First comes the shock. In the (tongue-in-cheek) words of my friend, teacher and mentor the late James Tankard:
Cancer? Me? But I’m too special to get cancer.
People told me I was lucky — great doctors, good insurance, look at the bright side. People expected me to be positive and that’s when a disconnect happened.
Why didn’t I feel lucky? Why didn’t I feel positive? Who was I now, anyway?
I used to be someone’s wife, but I didn’t feel like a woman anymore. I didn’t even feel human.
I pictured myself as some strange creature dragging around the house. I’d stare out the windows for a while, and then go back to bed.
No one warned me of the horror of cancer.
I felt like I was watching a movie, only I was starring in the movie too, waiting for something to pounce from every dark corner. That was my daily reality.
Sometimes I’d wake up scared, and think: Thank god that was a dream! And then I’d look down and see the port-a-cath in my chest and I’d remember.
No one warned me of the loneliness of cancer.
A few months after my diagnosis, I went to dinner with my husband. Sounds pleasant enough, but as I took in my surroundings, I imagined another woman in my chair — the shadowy figure who would come after me. I barely touched my food.
Friends would talk about their lives, and I couldn’t quite follow what they were saying. They didn’t dare bring up cancer or my treatment. They were afraid they’d say the wrong thing.
A pancreatic cancer patient spoke of an invisible wall. She could see her brothers and sisters at the foot of her hospital bed. “I don’t want to be on this side of the wall,” she said. “I want to be on the other side, with all of you.”
I tried a support group, but that just made things worse. When I met a patient who was doing badly, I’d think: That’s me, six months from now. When I met a patient who was doing well, I’d think: I wish I was you!
People talked about the “new normal” and I felt like saying: I’ll bet every man who ever jumped off a bridge had some “new normal” imposed on him.
I’m sure some wondered why it was taking so long for me to become Lance Armstrong. My friends remembered the woman I once was, and on some level they resented what they got in her place. They understood I was not to blame, but cancer can wear down even the kindest people.
Some suggested counseling. I thought that was like telling people on death row that what they need is counseling. Or people in Darfur. Try telling citizens of Darfur the only thing standing between them and happiness is counseling.
But I knew what they meant. I knew I had to adjust because I couldn’t have what I really wanted, which was—to quote author Reynolds Price—my old life back.
But with a lover, you move on. It may seem like it takes forever, but eventually you find someone. With cancer, there is no moving on. In that way it’s more like the death of a child. You can have ten more kids, but you never stop mourning the one child you lost.
In this case, what I lost was the woman who’d never had cancer. She was gone for good.
On a soap opera I saw a cancer patient attend a large family gathering. The patient’s mother, father, brothers, sister and cousins were talking and laughing, oblivious to the woman standing behind them. The camera panned the long table that accommodated some 20 people, including the patient’s infant son, sitting on his aunt’s lap.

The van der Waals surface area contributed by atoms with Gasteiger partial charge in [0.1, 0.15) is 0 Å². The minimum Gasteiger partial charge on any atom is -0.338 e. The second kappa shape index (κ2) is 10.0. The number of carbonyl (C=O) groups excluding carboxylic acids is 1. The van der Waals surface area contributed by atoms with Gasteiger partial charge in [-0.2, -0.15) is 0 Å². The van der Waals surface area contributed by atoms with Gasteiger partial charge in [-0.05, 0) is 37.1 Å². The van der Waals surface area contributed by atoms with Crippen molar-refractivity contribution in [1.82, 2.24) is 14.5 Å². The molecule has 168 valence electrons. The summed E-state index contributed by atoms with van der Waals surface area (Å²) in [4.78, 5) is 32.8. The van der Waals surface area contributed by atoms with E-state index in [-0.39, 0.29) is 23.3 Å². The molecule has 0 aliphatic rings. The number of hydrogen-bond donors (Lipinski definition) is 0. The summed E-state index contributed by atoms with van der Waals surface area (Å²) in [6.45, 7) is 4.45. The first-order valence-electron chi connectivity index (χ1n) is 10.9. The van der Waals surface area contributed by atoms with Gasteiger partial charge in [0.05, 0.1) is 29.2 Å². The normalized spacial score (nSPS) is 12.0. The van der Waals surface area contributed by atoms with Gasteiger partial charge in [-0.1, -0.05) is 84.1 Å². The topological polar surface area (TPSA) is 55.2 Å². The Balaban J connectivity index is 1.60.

The cancer patient whispered through her tears:
It’s not that I’m asking: Why me? It’s not that I think I should live forever. I just want to see how it all turns out.
The show was as cheesy as they come, but even so, the words rang true.
In September I will celebrate seven years of survival. I was indeed one of the lucky ones. But now I’m trying to help a newly-diagnosed friend through this experience, and I feel utterly inadequate to the task.
I wrote to her:
The surgery is going to make all this a lot more real. So far it probably feels like doctors are poisoning you for no good reason.
You may be frustrated because you can’t unlock the door that will return you to the life you knew before cancer. Did you ever have those dreams where you couldn’t remember the combination to your school locker? You’d try one thing, and then another, but nothing worked.
What’s happening to you is a huge loss. You’ll just have to grieve for as long as it takes.
When I was on chemo, I’d pass a shop, and I’d remember how I had ice cream there three months ago, and then I’d think: You didn’t know how good you had it. You had all the freedom in the world. And then this terrible longing would overtake me.
Your surgery will be a burned bridge. You will understand then, in ways you can’t now, that your life has irrevocably changed, and a new life is beginning. It will be a bumpy beginning, but it will be a beginning.
But of course, this isn’t enough. Not nearly enough.
I’m reminded of the Twilight Zone episode called Little Girl Lost. A girl had rolled through her bedroom wall into another dimension. The increasingly desperate parents keep calling out her name, and while they can hear her answer, they can’t see her. They can’t touch her. They can’t help her.